Banj brdo (before known as Šehitluci) is a 431 meter hill as well as tourist and recreation place in Banja Luka, part of the Bjeljavina mountain. On top of the hill stands the Monument to fallen Krajina soldiers, a work of Antun Augustinčić and dedicated to the dead soldiers of the People Liberation War during the Second World War in Bosanska Krajina. It is possible to see the whole city of Banja Luka from this place.


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Founded: 1961
Category: Statues in Bosnia and Herzegovina


4.8/5 (based on Google user reviews)

User Reviews

duatec69 (3 years ago)
Very nice place
Adrian Vadanu (3 years ago)
Best exercise in town....
Predrag Kaurin (3 years ago)
Just perfect recreation zone , all recommendation ?
Ognjen Lakić (4 years ago)
Probably one of the most beautiful parts of Banja Luka city. This is the largest picnic area in the city, great place for a short hike and to chill out. Please don't climb up the monument, enjoy the view from the ground as much as you can.
sanja p (6 years ago)
Great place to have a breath of fresh air, walk, run or simply get away from stress and city. Roads are available through woods and there are several routs to take. In the center of the zone there is a historical monument of WW2 as reminder of former Yugoslavia.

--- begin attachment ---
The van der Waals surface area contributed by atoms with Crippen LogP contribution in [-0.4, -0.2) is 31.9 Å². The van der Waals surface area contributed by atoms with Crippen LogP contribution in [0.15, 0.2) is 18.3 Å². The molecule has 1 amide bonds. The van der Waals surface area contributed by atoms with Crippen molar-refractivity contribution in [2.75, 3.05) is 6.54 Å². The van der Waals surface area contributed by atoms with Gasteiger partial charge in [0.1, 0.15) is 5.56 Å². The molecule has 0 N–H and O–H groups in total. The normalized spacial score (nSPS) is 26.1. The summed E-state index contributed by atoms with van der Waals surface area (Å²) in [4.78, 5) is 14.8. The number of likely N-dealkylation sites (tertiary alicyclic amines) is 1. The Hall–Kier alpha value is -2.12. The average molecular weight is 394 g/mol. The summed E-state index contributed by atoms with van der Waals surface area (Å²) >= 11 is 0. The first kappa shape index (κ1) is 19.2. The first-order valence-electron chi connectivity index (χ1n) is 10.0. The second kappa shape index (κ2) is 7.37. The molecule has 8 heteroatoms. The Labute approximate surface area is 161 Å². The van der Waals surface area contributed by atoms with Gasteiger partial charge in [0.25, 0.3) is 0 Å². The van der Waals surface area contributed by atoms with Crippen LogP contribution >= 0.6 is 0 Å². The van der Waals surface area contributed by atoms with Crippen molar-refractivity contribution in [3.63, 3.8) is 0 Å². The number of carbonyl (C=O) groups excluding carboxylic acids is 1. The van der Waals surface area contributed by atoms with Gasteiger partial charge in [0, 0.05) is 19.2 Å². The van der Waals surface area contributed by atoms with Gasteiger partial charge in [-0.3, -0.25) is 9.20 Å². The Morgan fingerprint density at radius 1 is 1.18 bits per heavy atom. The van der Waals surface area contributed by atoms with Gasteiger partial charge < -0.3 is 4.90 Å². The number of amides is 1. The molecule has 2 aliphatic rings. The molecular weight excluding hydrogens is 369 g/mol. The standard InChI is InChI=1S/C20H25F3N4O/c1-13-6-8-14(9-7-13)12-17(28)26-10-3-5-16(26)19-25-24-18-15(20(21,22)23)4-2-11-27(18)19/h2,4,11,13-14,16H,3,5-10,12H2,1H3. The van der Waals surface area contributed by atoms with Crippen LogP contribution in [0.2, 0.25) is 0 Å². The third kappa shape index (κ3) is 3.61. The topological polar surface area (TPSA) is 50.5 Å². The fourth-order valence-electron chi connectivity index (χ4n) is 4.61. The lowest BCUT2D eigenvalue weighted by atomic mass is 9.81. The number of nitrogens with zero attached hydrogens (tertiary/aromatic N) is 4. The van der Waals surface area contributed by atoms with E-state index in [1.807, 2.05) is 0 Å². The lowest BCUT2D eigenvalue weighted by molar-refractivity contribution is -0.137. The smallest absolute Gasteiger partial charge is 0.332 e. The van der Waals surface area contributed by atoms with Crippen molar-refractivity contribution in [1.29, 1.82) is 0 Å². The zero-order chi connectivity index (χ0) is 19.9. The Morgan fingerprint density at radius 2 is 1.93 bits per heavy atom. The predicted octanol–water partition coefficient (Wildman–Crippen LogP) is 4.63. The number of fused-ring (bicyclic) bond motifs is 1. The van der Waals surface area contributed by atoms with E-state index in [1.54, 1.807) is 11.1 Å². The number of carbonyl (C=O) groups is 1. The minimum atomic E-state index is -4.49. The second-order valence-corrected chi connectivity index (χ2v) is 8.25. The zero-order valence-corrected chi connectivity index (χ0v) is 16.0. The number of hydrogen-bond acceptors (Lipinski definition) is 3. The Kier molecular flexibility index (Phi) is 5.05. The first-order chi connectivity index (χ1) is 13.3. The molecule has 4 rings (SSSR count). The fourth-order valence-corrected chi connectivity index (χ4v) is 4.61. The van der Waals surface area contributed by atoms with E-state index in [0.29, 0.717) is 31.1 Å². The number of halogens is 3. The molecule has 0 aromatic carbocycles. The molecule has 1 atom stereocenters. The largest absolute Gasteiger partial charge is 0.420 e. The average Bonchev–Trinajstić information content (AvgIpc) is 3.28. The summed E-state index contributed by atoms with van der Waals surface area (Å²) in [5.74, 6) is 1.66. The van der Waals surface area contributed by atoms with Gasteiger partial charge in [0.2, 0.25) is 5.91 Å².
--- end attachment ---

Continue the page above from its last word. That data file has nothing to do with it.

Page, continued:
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Monte d'Accoddi

Monte d"Accoddi is a Neolithic archaeological site in northern Sardinia, located in the territory of Sassari. The site consists of a massive raised stone platform thought to have been an altar. It was constructed by the Ozieri culture or earlier, with the oldest parts dated to around 4,000–3,650 BC.

The site was discovered in 1954 in a field owned by the Segni family. No chambers or entrances to the mound have been found, leading to the presumption it was an altar, a temple or a step pyramid. It may have also served an observational function, as its square plan is coordinated with the cardinal points of the compass.

The initial Ozieri structure was abandoned or destroyed around 3000 BC, with traces of fire found in the archeological evidence. Around 2800 BC the remains of the original structure were completely covered with a layered mixture of earth and stone, and large blocks of limestone were then applied to establish a second platform, truncated by a step pyramid (36 m × 29 m, about 10 m in height), accessible by means of a second ramp, 42 m long, built over the older one. This second temple resembles contemporary Mesopotamian ziggurats, and is attributed to the Abealzu-Filigosa culture.

Archeological excavations from the chalcolithic Abealzu-Filigosa layers indicate the Monte d"Accoddi was used for animal sacrifice, with the remains of sheep, cattle, and swine recovered in near equal proportions. It is among the earliest known sacrificial sites in Western Europe.

The site appears to have been abandoned again around 1800 BC, at the onset of the Nuragic age.

The monument was partially reconstructed during the 1980s. It is open to the public and accessible by the old route of SS131 highway, near the hamlet of Ottava. It is 14,9 km from Sassari and 45 km from Alghero. There is no public transportation to the site. The opening times vary throughout the year.